Anatomy of The Spine
Diagnosing Spine Abnormalities
Common Spine Abnormalities
Treating Spine Abnormalities
Previous Failed Back Surgeries
About The Spine
The spine provides framework to support the body and protect the spinal cord. When viewed from the front or back, it should be straight, but when viewed from the side, it should have three gradual curves.
Humans are born with 33 spine segments called vertebrae. The lower 5 sacral and 4 coccyx vertebrae fuse together to form a base for the spine and the back of the pelvis. The remaining 24 separate vertebrae increase in size and strength from the top to the bottom for increased weight bearing. They are similar in structure except the top two which support the skull.
The cervical spine (C1-C7) is the top 7 vertebrae which support the neck and skull with an inward curve called lordosis.
The thoracic spine (T1-T12) is the upper back which supports the shoulders with an outward curve called kyphosis. Rib bones connect to both sides of the thoracic vertebrae forming the rib cage which protects the heart and lungs.
The lumbar spine (L1-L5) is the lower back which supports the most body weight and curves inward (lordosis).
The round front section of each vertebrae is the body which functions to support weight. Pedicles are side projections connecting the body to the lamina. The lamina forms the back of the arch with two top projections and two bottom projections which connect to discs above and below to form capsular facet joints providing rotation.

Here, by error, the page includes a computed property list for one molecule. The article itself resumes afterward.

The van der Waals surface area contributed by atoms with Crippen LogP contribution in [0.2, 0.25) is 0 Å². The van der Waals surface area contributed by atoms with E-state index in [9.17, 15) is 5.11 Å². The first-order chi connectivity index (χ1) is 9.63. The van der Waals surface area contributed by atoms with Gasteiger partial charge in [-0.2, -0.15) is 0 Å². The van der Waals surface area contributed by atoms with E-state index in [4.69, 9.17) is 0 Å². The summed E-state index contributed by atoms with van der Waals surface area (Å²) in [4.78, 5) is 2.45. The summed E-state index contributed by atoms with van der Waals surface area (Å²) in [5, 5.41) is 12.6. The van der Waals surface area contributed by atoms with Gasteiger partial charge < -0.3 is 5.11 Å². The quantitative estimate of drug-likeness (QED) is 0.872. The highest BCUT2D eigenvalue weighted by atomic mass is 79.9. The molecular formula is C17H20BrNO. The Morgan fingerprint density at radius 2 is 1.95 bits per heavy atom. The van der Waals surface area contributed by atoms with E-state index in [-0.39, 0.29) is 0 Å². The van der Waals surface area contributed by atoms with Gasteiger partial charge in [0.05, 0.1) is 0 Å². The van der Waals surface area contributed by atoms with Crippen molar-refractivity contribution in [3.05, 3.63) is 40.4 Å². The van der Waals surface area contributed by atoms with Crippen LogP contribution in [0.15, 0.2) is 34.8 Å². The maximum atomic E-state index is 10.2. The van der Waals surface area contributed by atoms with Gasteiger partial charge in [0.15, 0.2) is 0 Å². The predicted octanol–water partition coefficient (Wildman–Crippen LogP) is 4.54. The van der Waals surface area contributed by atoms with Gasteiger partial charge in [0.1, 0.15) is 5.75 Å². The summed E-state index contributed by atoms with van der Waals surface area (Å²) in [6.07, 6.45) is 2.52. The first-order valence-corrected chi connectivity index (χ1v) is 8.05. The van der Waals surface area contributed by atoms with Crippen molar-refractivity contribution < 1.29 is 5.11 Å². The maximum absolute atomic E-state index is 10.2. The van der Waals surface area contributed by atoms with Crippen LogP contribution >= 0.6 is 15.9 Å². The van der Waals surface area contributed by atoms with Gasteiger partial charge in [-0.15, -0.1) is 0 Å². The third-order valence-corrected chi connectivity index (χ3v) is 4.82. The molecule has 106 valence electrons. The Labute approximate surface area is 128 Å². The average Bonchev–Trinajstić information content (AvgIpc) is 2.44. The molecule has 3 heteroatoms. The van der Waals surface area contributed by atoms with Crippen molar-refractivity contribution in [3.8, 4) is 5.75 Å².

Two transverse processes are located on either side of the bony arch. The rear-most projection is the spinous process, felt through the skin as the ridge of bumps in the center of the neck and back. These processes provide attachment points for muscles and ligaments.
Protective openings on each side of adjoining vertebrae are neural foramen through which nerves pass out of the spinal canal.
The spinal canal contains the spinal cord which extends from the base of the brain to the area between L1-L2. It then divides into a bundle of individual nerve roots called the cauda equina (meaning horse's tail) which travels to the legs, bowels, bladder and genitals. The thecal sac surrounds the spinal cord and cauda equina, composed of a dura mater membrane filled with cerebral spinal fluid.
Small cushions called intervertebral discs are located between the vertebral bodies to provide flexibility and act as shock absorbers. They are composed of two parts, the strong outer ring of fibers called the annulus which connects the vertebrae together and the soft, spongy center
which is the nucleus.
A well-hydrated nucleus is tall and provides sufficient space for nerves to pass through the foramen and for facet joints to fit together properly. It maintains the spine's normal curvature and proper ligament tension allowing some movement while maintaining spinal canal alignment.
When discs deviate from normal or are removed without replacement, the anatomy of the spine changes which may lead to back failure.